Calcium depletion-mediated protease inhibition and apical-junctional-complex disassemblyviaan EGTA-conjugated carrier for oral insulin delivery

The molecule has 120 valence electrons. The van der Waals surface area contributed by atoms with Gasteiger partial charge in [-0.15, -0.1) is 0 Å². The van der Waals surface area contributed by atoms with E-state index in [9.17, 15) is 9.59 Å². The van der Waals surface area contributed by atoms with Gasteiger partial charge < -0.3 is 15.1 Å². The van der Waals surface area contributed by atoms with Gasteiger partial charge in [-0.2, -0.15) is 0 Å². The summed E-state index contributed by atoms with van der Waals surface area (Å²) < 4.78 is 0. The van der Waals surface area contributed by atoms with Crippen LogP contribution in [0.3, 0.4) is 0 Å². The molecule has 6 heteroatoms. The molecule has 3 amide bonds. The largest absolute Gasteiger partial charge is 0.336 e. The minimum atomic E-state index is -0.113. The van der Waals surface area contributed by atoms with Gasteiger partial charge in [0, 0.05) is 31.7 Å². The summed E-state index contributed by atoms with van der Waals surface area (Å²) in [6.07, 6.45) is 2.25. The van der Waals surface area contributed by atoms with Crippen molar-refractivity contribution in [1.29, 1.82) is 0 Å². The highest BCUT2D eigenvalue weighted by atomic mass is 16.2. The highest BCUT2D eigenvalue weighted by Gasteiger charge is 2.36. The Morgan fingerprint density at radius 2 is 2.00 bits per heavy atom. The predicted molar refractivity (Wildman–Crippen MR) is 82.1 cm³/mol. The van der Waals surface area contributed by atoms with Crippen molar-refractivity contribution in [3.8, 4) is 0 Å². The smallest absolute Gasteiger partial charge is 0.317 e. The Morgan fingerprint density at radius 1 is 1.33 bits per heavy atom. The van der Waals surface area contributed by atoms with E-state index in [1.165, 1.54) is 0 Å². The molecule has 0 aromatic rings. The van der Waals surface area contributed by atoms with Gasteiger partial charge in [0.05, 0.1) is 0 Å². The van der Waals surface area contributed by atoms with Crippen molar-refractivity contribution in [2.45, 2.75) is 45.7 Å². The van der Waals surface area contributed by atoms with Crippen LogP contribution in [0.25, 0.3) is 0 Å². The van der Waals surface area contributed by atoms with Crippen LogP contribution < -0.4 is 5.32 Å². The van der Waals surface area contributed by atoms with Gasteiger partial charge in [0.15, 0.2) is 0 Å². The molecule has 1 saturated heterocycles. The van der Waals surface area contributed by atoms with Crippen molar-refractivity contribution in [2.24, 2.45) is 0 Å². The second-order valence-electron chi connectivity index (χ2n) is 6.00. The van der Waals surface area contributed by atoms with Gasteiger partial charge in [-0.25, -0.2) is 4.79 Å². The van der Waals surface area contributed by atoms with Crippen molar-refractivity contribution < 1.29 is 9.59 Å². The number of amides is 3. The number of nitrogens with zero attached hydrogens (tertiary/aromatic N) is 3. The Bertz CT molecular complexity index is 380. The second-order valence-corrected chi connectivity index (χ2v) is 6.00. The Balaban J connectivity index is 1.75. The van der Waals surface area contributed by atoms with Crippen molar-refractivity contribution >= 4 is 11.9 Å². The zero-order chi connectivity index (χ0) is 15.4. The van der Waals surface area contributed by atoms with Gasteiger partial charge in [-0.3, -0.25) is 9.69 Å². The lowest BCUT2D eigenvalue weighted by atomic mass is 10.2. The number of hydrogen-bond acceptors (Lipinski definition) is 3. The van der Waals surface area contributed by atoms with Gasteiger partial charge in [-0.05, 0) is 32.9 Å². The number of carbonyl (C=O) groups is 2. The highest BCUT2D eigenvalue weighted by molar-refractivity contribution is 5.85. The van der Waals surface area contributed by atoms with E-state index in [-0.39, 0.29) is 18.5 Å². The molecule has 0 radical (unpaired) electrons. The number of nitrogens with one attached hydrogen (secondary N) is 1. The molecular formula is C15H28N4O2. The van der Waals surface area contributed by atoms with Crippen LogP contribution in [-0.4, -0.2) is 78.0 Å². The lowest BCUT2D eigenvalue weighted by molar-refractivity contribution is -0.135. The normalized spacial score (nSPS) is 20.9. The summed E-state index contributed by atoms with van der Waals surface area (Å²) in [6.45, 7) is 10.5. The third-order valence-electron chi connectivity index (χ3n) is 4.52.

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Calcium (Ca2+) has a crucial role in maintaining the intestinal protease activity and in forming the apical junctional complex (AJC) that preserves epithelial barrier function. Ethylene glycol tetraacetic acid (EGTA) is a Ca2+-specific chelating agent. To maintain the concentration of this chelator in areas where enzyme inhibition and paracellular permeation enhancement are needed, this study synthesized a poly(γ-glutamic acid)–EGTA conjugate (γPGA–EGTA) to form nanoparticles (NPs) with chitosan (CS) for oral insulin delivery. The results of our molecular dynamic (MD) simulations indicate that Ca2+ ions could be specifically chelated to the nitrogen atoms, ether oxygen atoms, and carboxylate oxygen atoms in [Ca(EGTA)]2− anions. By chelating Ca2+, γPGA–EGTA conferred a significant insulin protection effect against proteases in intestinal tracts isolated from rats. Additionally, calcium depletion by γPGA–EGTA could stimulate the endocytosis of AJC components in Caco-2 cell monolayers, which led to a reversible opening of AJCs and thus increased their paracellular permeability. Single-photon emission computed tomography images performed in the biodistribution study clearly show the 123I-insulin orally delivered by CS/γPGA–EGTA NPs in the heart, aorta, renal cortex, renal pelvis and liver, which ultimately produced a significant and prolonged hypoglycemic effect in diabetic rats. The above results confirm that this γPGA–EGTA conjugate is a promising candidate for oral insulin delivery.Graphical abstract

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